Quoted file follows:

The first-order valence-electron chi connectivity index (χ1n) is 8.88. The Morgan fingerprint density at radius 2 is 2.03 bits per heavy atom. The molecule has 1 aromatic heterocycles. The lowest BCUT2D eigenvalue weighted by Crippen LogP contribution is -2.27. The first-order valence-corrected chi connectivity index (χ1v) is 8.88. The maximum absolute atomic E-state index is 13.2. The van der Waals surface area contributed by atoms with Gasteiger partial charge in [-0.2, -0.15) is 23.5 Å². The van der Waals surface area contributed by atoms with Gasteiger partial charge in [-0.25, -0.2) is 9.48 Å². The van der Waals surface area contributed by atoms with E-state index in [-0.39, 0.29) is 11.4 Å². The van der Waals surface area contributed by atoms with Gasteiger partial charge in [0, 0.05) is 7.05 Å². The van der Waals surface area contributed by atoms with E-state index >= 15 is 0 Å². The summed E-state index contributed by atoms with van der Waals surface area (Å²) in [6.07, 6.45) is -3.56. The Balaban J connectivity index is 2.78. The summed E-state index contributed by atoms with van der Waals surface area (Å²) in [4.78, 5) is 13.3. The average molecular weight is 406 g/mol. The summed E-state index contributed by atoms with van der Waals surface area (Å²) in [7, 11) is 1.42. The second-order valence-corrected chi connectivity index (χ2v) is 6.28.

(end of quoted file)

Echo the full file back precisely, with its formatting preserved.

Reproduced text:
The first-order valence-electron chi connectivity index (χ1n) is 8.88. The Morgan fingerprint density at radius 2 is 2.03 bits per heavy atom. The molecule has 1 aromatic heterocycles. The lowest BCUT2D eigenvalue weighted by Crippen LogP contribution is -2.27. The first-order valence-corrected chi connectivity index (χ1v) is 8.88. The maximum absolute atomic E-state index is 13.2. The van der Waals surface area contributed by atoms with Gasteiger partial charge in [-0.2, -0.15) is 23.5 Å². The van der Waals surface area contributed by atoms with Gasteiger partial charge in [-0.25, -0.2) is 9.48 Å². The van der Waals surface area contributed by atoms with E-state index in [-0.39, 0.29) is 11.4 Å². The van der Waals surface area contributed by atoms with Gasteiger partial charge in [0, 0.05) is 7.05 Å². The van der Waals surface area contributed by atoms with E-state index >= 15 is 0 Å². The summed E-state index contributed by atoms with van der Waals surface area (Å²) in [6.07, 6.45) is -3.56. The Balaban J connectivity index is 2.78. The summed E-state index contributed by atoms with van der Waals surface area (Å²) in [4.78, 5) is 13.3. The average molecular weight is 406 g/mol. The summed E-state index contributed by atoms with van der Waals surface area (Å²) in [7, 11) is 1.42. The second-order valence-corrected chi connectivity index (χ2v) is 6.28.